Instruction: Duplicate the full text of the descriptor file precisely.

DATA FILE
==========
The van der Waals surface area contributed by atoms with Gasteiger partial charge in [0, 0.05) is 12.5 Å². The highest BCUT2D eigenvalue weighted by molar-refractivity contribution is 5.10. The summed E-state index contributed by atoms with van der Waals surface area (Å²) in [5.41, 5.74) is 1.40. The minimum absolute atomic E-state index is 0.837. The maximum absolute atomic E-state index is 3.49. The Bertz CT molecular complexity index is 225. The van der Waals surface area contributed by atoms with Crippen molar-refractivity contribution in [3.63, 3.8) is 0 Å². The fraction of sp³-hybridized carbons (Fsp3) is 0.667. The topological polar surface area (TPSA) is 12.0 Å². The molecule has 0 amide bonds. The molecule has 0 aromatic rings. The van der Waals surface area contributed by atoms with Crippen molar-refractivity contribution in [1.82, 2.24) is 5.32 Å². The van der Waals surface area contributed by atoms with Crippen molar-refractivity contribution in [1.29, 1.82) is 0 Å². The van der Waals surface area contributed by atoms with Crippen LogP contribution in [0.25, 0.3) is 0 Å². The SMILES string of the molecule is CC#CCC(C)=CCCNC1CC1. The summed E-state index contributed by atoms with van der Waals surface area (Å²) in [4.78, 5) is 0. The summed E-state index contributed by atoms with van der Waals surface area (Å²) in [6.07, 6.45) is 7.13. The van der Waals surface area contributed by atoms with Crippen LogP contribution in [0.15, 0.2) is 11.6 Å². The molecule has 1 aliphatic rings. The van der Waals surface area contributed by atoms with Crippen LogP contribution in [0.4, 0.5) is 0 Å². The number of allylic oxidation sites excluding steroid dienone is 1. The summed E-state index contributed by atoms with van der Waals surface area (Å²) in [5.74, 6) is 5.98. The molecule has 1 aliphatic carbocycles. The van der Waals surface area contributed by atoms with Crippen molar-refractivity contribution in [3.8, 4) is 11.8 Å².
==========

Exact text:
The van der Waals surface area contributed by atoms with Gasteiger partial charge in [0, 0.05) is 12.5 Å². The highest BCUT2D eigenvalue weighted by molar-refractivity contribution is 5.10. The summed E-state index contributed by atoms with van der Waals surface area (Å²) in [5.41, 5.74) is 1.40. The minimum absolute atomic E-state index is 0.837. The maximum absolute atomic E-state index is 3.49. The Bertz CT molecular complexity index is 225. The van der Waals surface area contributed by atoms with Crippen molar-refractivity contribution in [3.63, 3.8) is 0 Å². The fraction of sp³-hybridized carbons (Fsp3) is 0.667. The topological polar surface area (TPSA) is 12.0 Å². The molecule has 0 amide bonds. The molecule has 0 aromatic rings. The van der Waals surface area contributed by atoms with Crippen molar-refractivity contribution in [1.82, 2.24) is 5.32 Å². The van der Waals surface area contributed by atoms with Crippen molar-refractivity contribution in [1.29, 1.82) is 0 Å². The van der Waals surface area contributed by atoms with Crippen LogP contribution in [0.25, 0.3) is 0 Å². The SMILES string of the molecule is CC#CCC(C)=CCCNC1CC1. The summed E-state index contributed by atoms with van der Waals surface area (Å²) in [4.78, 5) is 0. The summed E-state index contributed by atoms with van der Waals surface area (Å²) in [6.07, 6.45) is 7.13. The van der Waals surface area contributed by atoms with Crippen LogP contribution in [0.15, 0.2) is 11.6 Å². The molecule has 1 aliphatic rings. The van der Waals surface area contributed by atoms with Crippen LogP contribution in [0.4, 0.5) is 0 Å². The number of allylic oxidation sites excluding steroid dienone is 1. The summed E-state index contributed by atoms with van der Waals surface area (Å²) in [5.74, 6) is 5.98. The molecule has 1 aliphatic carbocycles. The van der Waals surface area contributed by atoms with Crippen molar-refractivity contribution in [3.8, 4) is 11.8 Å².